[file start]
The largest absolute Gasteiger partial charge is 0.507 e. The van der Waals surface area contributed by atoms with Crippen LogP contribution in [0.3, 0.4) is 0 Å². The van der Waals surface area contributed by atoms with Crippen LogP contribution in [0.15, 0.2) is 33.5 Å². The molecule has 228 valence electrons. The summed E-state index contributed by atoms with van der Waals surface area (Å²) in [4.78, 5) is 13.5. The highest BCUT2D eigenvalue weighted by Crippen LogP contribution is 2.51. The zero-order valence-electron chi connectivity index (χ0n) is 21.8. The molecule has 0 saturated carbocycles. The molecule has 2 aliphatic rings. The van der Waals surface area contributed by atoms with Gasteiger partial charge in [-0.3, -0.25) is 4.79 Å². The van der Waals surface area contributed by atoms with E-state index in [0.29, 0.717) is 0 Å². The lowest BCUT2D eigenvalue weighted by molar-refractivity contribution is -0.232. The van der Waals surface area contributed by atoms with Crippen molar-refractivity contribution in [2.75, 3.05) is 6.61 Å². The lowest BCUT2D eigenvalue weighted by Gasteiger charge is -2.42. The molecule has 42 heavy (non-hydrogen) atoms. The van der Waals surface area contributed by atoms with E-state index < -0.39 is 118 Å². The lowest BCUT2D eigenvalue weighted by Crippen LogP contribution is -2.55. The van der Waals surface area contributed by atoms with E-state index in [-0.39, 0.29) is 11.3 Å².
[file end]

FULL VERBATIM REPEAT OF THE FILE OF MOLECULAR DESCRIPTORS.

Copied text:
The largest absolute Gasteiger partial charge is 0.507 e. The van der Waals surface area contributed by atoms with Crippen LogP contribution in [0.3, 0.4) is 0 Å². The van der Waals surface area contributed by atoms with Crippen LogP contribution in [0.15, 0.2) is 33.5 Å². The molecule has 228 valence electrons. The summed E-state index contributed by atoms with van der Waals surface area (Å²) in [4.78, 5) is 13.5. The highest BCUT2D eigenvalue weighted by Crippen LogP contribution is 2.51. The zero-order valence-electron chi connectivity index (χ0n) is 21.8. The molecule has 0 saturated carbocycles. The molecule has 2 aliphatic rings. The van der Waals surface area contributed by atoms with Gasteiger partial charge in [-0.3, -0.25) is 4.79 Å². The van der Waals surface area contributed by atoms with E-state index in [0.29, 0.717) is 0 Å². The lowest BCUT2D eigenvalue weighted by molar-refractivity contribution is -0.232. The van der Waals surface area contributed by atoms with Crippen molar-refractivity contribution in [2.75, 3.05) is 6.61 Å². The lowest BCUT2D eigenvalue weighted by Gasteiger charge is -2.42. The molecule has 42 heavy (non-hydrogen) atoms. The van der Waals surface area contributed by atoms with E-state index < -0.39 is 118 Å². The lowest BCUT2D eigenvalue weighted by Crippen LogP contribution is -2.55. The van der Waals surface area contributed by atoms with E-state index in [-0.39, 0.29) is 11.3 Å².